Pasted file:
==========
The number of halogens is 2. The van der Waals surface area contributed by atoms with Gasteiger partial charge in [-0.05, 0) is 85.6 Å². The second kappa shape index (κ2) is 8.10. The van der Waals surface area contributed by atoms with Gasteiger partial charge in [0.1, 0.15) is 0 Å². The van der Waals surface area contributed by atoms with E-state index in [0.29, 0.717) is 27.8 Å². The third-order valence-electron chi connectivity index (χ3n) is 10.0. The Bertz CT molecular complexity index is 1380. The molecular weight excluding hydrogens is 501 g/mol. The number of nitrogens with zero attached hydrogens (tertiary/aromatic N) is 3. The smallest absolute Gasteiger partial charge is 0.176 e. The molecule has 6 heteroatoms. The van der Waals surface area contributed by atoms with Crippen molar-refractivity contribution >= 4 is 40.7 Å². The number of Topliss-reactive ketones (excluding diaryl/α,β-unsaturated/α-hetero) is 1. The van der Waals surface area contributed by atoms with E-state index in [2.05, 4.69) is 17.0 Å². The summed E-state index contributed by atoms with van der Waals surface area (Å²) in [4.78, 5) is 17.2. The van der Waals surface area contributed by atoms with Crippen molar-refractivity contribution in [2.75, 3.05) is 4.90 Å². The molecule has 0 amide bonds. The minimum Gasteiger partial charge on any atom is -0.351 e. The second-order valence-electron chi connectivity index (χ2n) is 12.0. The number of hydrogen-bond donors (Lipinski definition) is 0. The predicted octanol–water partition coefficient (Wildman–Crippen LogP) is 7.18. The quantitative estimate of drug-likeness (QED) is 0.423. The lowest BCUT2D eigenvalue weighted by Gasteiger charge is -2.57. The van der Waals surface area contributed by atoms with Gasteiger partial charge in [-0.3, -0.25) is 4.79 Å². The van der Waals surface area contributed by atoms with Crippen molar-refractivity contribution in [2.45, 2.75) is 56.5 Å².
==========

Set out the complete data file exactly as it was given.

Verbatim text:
The number of halogens is 2. The van der Waals surface area contributed by atoms with Gasteiger partial charge in [-0.05, 0) is 85.6 Å². The second kappa shape index (κ2) is 8.10. The van der Waals surface area contributed by atoms with Gasteiger partial charge in [0.1, 0.15) is 0 Å². The van der Waals surface area contributed by atoms with E-state index in [0.29, 0.717) is 27.8 Å². The third-order valence-electron chi connectivity index (χ3n) is 10.0. The Bertz CT molecular complexity index is 1380. The molecular weight excluding hydrogens is 501 g/mol. The number of nitrogens with zero attached hydrogens (tertiary/aromatic N) is 3. The smallest absolute Gasteiger partial charge is 0.176 e. The molecule has 6 heteroatoms. The van der Waals surface area contributed by atoms with Crippen molar-refractivity contribution >= 4 is 40.7 Å². The number of Topliss-reactive ketones (excluding diaryl/α,β-unsaturated/α-hetero) is 1. The van der Waals surface area contributed by atoms with E-state index in [2.05, 4.69) is 17.0 Å². The summed E-state index contributed by atoms with van der Waals surface area (Å²) in [4.78, 5) is 17.2. The van der Waals surface area contributed by atoms with Crippen molar-refractivity contribution in [2.75, 3.05) is 4.90 Å². The molecule has 0 amide bonds. The minimum Gasteiger partial charge on any atom is -0.351 e. The second-order valence-electron chi connectivity index (χ2n) is 12.0. The number of hydrogen-bond donors (Lipinski definition) is 0. The predicted octanol–water partition coefficient (Wildman–Crippen LogP) is 7.18. The quantitative estimate of drug-likeness (QED) is 0.423. The lowest BCUT2D eigenvalue weighted by Gasteiger charge is -2.57. The van der Waals surface area contributed by atoms with Gasteiger partial charge in [-0.3, -0.25) is 4.79 Å². The van der Waals surface area contributed by atoms with Crippen molar-refractivity contribution in [2.45, 2.75) is 56.5 Å².